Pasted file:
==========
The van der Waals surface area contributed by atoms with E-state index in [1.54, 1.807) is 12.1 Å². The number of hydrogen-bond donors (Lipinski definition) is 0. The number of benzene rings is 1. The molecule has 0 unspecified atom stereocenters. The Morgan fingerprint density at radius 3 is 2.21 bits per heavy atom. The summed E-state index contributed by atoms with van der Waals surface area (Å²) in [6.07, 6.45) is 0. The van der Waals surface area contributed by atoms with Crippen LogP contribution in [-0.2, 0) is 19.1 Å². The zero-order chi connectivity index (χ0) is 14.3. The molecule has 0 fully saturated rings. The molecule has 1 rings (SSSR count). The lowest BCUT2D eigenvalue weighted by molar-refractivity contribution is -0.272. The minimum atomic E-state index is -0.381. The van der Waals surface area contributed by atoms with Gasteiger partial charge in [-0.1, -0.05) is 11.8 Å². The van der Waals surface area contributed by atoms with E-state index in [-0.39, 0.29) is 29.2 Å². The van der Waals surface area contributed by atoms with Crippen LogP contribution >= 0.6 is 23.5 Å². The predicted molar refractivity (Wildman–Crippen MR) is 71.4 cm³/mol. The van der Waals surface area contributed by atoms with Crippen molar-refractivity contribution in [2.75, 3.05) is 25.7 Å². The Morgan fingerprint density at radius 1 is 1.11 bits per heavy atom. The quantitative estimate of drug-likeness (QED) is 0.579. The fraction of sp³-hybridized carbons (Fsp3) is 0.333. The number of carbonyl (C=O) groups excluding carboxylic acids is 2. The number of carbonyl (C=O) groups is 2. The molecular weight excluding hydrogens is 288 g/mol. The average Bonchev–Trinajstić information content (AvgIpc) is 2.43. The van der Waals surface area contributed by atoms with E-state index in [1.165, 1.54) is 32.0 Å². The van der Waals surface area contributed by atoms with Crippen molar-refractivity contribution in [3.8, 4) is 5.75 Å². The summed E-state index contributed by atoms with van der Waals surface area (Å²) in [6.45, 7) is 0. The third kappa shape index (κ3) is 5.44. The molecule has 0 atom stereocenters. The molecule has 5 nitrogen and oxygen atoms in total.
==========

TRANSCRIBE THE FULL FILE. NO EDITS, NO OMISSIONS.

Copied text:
The van der Waals surface area contributed by atoms with E-state index in [1.54, 1.807) is 12.1 Å². The number of hydrogen-bond donors (Lipinski definition) is 0. The number of benzene rings is 1. The molecule has 0 unspecified atom stereocenters. The Morgan fingerprint density at radius 3 is 2.21 bits per heavy atom. The summed E-state index contributed by atoms with van der Waals surface area (Å²) in [6.07, 6.45) is 0. The van der Waals surface area contributed by atoms with Crippen LogP contribution in [-0.2, 0) is 19.1 Å². The zero-order chi connectivity index (χ0) is 14.3. The molecule has 0 fully saturated rings. The molecule has 1 rings (SSSR count). The lowest BCUT2D eigenvalue weighted by molar-refractivity contribution is -0.272. The minimum atomic E-state index is -0.381. The van der Waals surface area contributed by atoms with Gasteiger partial charge in [-0.1, -0.05) is 11.8 Å². The van der Waals surface area contributed by atoms with E-state index in [-0.39, 0.29) is 29.2 Å². The van der Waals surface area contributed by atoms with Crippen LogP contribution >= 0.6 is 23.5 Å². The predicted molar refractivity (Wildman–Crippen MR) is 71.4 cm³/mol. The van der Waals surface area contributed by atoms with Crippen molar-refractivity contribution in [2.75, 3.05) is 25.7 Å². The Morgan fingerprint density at radius 1 is 1.11 bits per heavy atom. The quantitative estimate of drug-likeness (QED) is 0.579. The fraction of sp³-hybridized carbons (Fsp3) is 0.333. The number of carbonyl (C=O) groups excluding carboxylic acids is 2. The number of carbonyl (C=O) groups is 2. The molecular weight excluding hydrogens is 288 g/mol. The average Bonchev–Trinajstić information content (AvgIpc) is 2.43. The van der Waals surface area contributed by atoms with E-state index in [1.165, 1.54) is 32.0 Å². The van der Waals surface area contributed by atoms with Crippen molar-refractivity contribution in [3.8, 4) is 5.75 Å². The summed E-state index contributed by atoms with van der Waals surface area (Å²) in [6.45, 7) is 0. The third kappa shape index (κ3) is 5.44. The molecule has 0 atom stereocenters. The molecule has 5 nitrogen and oxygen atoms in total.